Brittany Van Hook is ready for bar conversations to return when the pandemic ends.
Brittany Van Hook remembers the moment she realized she wanted to change her career path from teaching to hospitality. An aspiring Spanish teacher, Van Hook was at work one day when it hit her that she'd had enough.
"I was sitting in the student-teacher lounge, surrounded by all of these punk-ass kids who didn't care," Van Hook recalls. "I'd had it. I realized that all I was to them was a babysitter and that I was not going to babysit for $36,000 a year."
Now in a much happier place bartending at the Bellwether, Van Hook knows that her assessment of her students may have been harsh in that moment. However, the complete lack of joy she felt toward teaching had been overwhelming, especially when juxtaposed with the happiness she felt working at her night job. Bartending at a 3 a.m. pool hall, she loved the energy of a full room and enjoyed taking care of people. The smiling, laughing and hustle, combined with the fact that she was making a good living, were all she needed to understand that she could make a career out of the hospitality business.
After deciding to pursue the industry as a career, Van Hook landed at Table 3 in Wildwood, where she met her "restaurant mom," Beth Williams, who taught her everything from wine service to how to succeed as a woman in a male-dominated business. She carried that knowledge with her after she left Table 3, working at 801 Fish, Tank Sushi Bistro and Mandarin, all the while trying to figure out her place in the hospitality world.
Van Hook's job with 801 Fish moved her to Denver, but it would be another restaurant there that would really light the spark for her about food and restaurants. Working at True Foods, a health-focused restaurant and bar, Van Hook realized how much she loved being in a place that focused on both good food and sustainable, healthful ingredients — an understanding that helped her find her groove in the industry.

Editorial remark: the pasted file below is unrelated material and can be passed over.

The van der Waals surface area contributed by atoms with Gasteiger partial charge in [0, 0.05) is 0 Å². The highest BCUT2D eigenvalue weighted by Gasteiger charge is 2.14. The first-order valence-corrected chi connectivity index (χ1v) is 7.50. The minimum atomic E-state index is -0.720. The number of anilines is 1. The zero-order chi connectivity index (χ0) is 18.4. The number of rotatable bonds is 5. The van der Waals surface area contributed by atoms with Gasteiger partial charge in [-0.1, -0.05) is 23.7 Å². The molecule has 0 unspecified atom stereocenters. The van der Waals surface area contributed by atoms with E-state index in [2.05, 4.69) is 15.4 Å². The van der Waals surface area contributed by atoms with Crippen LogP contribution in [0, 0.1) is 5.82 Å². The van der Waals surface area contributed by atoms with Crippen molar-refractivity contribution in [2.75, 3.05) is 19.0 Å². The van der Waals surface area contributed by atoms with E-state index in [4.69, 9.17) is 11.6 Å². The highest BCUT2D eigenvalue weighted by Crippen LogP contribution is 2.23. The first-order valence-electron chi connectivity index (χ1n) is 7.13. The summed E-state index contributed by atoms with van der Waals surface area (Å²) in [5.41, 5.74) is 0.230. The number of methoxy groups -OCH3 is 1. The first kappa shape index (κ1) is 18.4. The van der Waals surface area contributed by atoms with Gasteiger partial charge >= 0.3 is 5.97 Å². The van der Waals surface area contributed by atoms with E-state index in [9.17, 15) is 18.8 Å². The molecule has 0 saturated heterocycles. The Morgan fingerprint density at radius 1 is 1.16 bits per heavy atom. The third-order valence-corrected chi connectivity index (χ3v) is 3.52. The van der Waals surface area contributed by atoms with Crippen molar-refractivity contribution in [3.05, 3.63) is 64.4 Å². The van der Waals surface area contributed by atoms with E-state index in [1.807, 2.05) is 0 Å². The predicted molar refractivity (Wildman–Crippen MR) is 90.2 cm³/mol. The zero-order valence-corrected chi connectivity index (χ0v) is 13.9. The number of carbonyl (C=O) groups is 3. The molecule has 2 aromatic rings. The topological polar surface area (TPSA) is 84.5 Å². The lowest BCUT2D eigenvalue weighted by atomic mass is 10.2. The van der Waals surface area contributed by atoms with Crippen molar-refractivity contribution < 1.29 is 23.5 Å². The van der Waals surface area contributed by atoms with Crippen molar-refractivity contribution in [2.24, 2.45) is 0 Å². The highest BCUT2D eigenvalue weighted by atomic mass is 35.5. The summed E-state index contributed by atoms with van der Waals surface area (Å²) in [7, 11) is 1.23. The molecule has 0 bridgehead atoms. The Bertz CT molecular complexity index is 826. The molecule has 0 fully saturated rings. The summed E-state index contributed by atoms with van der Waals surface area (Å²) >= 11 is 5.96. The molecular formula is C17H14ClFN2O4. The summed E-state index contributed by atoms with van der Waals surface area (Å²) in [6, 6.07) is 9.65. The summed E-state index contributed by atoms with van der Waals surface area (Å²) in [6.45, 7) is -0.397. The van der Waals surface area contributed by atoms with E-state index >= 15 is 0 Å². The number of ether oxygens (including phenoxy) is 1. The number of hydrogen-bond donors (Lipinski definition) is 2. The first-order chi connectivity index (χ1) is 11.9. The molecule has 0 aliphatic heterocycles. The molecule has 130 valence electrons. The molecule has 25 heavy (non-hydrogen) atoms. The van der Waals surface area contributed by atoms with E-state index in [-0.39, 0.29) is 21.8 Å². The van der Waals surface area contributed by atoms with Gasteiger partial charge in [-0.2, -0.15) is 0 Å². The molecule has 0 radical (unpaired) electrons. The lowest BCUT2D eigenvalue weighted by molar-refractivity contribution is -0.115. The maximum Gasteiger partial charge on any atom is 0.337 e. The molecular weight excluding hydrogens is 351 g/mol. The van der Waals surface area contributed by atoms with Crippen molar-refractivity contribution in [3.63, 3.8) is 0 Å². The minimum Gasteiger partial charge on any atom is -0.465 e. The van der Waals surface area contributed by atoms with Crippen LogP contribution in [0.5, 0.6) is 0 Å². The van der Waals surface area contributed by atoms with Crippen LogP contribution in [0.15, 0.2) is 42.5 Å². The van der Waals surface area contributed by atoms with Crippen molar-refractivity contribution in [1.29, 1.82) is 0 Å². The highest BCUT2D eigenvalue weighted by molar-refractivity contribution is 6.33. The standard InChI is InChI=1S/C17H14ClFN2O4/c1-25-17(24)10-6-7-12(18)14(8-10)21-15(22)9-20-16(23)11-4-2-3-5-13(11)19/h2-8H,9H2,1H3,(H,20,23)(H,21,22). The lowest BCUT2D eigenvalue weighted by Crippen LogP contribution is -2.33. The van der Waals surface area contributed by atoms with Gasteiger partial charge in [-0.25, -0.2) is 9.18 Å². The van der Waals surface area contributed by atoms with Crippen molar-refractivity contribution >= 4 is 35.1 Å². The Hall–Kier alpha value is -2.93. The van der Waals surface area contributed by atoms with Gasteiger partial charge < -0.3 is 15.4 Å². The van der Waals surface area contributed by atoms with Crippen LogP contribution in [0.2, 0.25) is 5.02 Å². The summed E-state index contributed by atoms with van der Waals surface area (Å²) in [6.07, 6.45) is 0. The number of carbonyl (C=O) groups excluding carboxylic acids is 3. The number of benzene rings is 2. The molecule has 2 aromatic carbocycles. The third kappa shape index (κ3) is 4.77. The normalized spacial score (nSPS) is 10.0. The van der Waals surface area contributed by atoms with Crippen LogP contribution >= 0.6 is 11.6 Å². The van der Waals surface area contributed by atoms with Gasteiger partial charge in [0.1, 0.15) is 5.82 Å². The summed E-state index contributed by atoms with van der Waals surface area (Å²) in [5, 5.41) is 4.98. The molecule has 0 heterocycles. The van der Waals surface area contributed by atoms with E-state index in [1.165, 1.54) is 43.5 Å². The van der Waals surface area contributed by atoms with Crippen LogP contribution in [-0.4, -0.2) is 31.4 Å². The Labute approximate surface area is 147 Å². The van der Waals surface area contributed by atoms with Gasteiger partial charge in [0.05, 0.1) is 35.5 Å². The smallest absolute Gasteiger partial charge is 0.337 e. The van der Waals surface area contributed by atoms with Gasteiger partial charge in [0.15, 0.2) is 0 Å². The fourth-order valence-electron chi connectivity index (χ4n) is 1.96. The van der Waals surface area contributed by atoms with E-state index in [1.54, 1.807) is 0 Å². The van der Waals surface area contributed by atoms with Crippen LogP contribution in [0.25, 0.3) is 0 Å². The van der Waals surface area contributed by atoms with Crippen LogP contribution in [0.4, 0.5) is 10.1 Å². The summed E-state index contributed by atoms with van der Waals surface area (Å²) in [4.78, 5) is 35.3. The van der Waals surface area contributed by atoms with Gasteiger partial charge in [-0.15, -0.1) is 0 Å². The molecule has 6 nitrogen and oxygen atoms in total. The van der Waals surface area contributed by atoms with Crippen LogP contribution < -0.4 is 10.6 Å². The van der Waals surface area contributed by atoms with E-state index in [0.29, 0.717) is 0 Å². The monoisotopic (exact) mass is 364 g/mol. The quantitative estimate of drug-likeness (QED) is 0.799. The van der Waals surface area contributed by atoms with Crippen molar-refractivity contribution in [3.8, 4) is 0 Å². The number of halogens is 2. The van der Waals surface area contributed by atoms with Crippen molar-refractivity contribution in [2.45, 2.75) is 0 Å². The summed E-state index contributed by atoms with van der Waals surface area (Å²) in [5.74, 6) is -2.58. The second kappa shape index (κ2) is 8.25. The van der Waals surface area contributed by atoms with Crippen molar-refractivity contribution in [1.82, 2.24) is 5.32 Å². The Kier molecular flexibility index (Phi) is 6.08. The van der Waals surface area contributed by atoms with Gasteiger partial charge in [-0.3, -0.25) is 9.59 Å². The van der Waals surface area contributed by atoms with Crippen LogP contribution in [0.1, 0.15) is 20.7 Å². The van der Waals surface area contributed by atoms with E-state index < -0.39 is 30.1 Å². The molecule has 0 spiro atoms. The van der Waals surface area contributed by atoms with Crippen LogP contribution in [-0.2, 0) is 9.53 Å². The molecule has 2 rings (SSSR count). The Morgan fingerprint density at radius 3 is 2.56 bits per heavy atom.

Van Hook returned to St. Louis and began working at the Angad Arts Hotel, which would provide another key awakening for her. While working alongside then-beverage director Meredith Barry, Van Hook developed a passion for cocktails and bartending, and she soaked up every bit of knowledge she could. When she left Angad for the now-shuttered Oaked in Soulard, she used what she learned under Barry to help develop the restaurant's cocktail menu and bar. Unfortunately, it was short-lived.
"It was super heartbreaking," Van Hook says about Oaked's closure. "John and Anne [Cochran] are the greatest people, and unfortunately, they just got into a bad situation. John was so good to us. He called every single one of us to let us know about the closing. It was just heartbreaking, because I'd worked so hard to build the bar, and it was really going to be something. It was really hard to swallow."
Fortunately, it did not take Van Hook long to fall in with her new restaurant family. Not long after Oaked closed, she began bartending for the Bellwether and Polite Society team, where she feels like she is really flourishing. Though the COVID-19 pandemic has been very difficult for restaurants, she remains hopeful that the strength and tenacity of the people who make up the industry — and the Bellwether and Polite Society team in particular — will get them through.